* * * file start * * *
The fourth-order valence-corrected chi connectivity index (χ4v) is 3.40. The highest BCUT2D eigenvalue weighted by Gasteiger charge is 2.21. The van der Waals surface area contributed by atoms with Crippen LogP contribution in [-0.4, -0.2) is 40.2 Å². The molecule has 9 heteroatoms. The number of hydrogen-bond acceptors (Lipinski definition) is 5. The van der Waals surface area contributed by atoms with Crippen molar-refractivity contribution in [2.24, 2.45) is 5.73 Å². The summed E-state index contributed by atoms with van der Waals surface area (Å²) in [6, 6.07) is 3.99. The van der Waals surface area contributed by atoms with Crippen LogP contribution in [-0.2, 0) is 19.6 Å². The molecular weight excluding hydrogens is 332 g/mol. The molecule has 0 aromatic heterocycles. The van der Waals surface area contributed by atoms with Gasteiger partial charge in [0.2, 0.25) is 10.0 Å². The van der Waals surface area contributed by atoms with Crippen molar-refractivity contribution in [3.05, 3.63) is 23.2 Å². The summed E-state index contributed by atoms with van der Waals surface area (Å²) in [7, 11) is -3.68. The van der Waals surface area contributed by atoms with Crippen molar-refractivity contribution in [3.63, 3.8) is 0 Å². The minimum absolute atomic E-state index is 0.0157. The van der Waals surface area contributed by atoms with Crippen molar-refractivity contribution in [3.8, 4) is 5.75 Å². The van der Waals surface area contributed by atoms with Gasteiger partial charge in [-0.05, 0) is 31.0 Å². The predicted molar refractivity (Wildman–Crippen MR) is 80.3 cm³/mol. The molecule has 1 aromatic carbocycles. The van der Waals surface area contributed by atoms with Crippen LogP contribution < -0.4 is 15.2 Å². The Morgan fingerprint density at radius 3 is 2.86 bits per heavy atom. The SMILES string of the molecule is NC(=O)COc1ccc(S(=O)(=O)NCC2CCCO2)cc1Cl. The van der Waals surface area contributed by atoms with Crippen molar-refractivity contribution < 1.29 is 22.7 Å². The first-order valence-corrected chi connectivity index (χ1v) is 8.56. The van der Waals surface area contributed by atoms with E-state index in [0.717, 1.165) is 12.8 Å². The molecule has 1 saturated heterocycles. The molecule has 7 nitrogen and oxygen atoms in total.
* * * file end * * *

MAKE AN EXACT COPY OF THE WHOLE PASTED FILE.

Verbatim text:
The fourth-order valence-corrected chi connectivity index (χ4v) is 3.40. The highest BCUT2D eigenvalue weighted by Gasteiger charge is 2.21. The van der Waals surface area contributed by atoms with Crippen LogP contribution in [-0.4, -0.2) is 40.2 Å². The molecule has 9 heteroatoms. The number of hydrogen-bond acceptors (Lipinski definition) is 5. The van der Waals surface area contributed by atoms with Crippen molar-refractivity contribution in [2.24, 2.45) is 5.73 Å². The summed E-state index contributed by atoms with van der Waals surface area (Å²) in [6, 6.07) is 3.99. The van der Waals surface area contributed by atoms with Crippen LogP contribution in [-0.2, 0) is 19.6 Å². The molecular weight excluding hydrogens is 332 g/mol. The molecule has 0 aromatic heterocycles. The van der Waals surface area contributed by atoms with Gasteiger partial charge in [0.2, 0.25) is 10.0 Å². The van der Waals surface area contributed by atoms with Crippen molar-refractivity contribution in [3.05, 3.63) is 23.2 Å². The summed E-state index contributed by atoms with van der Waals surface area (Å²) in [7, 11) is -3.68. The van der Waals surface area contributed by atoms with Crippen molar-refractivity contribution in [3.63, 3.8) is 0 Å². The minimum absolute atomic E-state index is 0.0157. The van der Waals surface area contributed by atoms with Crippen molar-refractivity contribution in [3.8, 4) is 5.75 Å². The van der Waals surface area contributed by atoms with Gasteiger partial charge in [-0.05, 0) is 31.0 Å². The predicted molar refractivity (Wildman–Crippen MR) is 80.3 cm³/mol. The molecule has 1 aromatic carbocycles. The van der Waals surface area contributed by atoms with Crippen LogP contribution < -0.4 is 15.2 Å². The Morgan fingerprint density at radius 3 is 2.86 bits per heavy atom. The SMILES string of the molecule is NC(=O)COc1ccc(S(=O)(=O)NCC2CCCO2)cc1Cl. The van der Waals surface area contributed by atoms with Crippen molar-refractivity contribution < 1.29 is 22.7 Å². The first-order valence-corrected chi connectivity index (χ1v) is 8.56. The van der Waals surface area contributed by atoms with E-state index in [0.717, 1.165) is 12.8 Å². The molecule has 1 saturated heterocycles. The molecule has 7 nitrogen and oxygen atoms in total.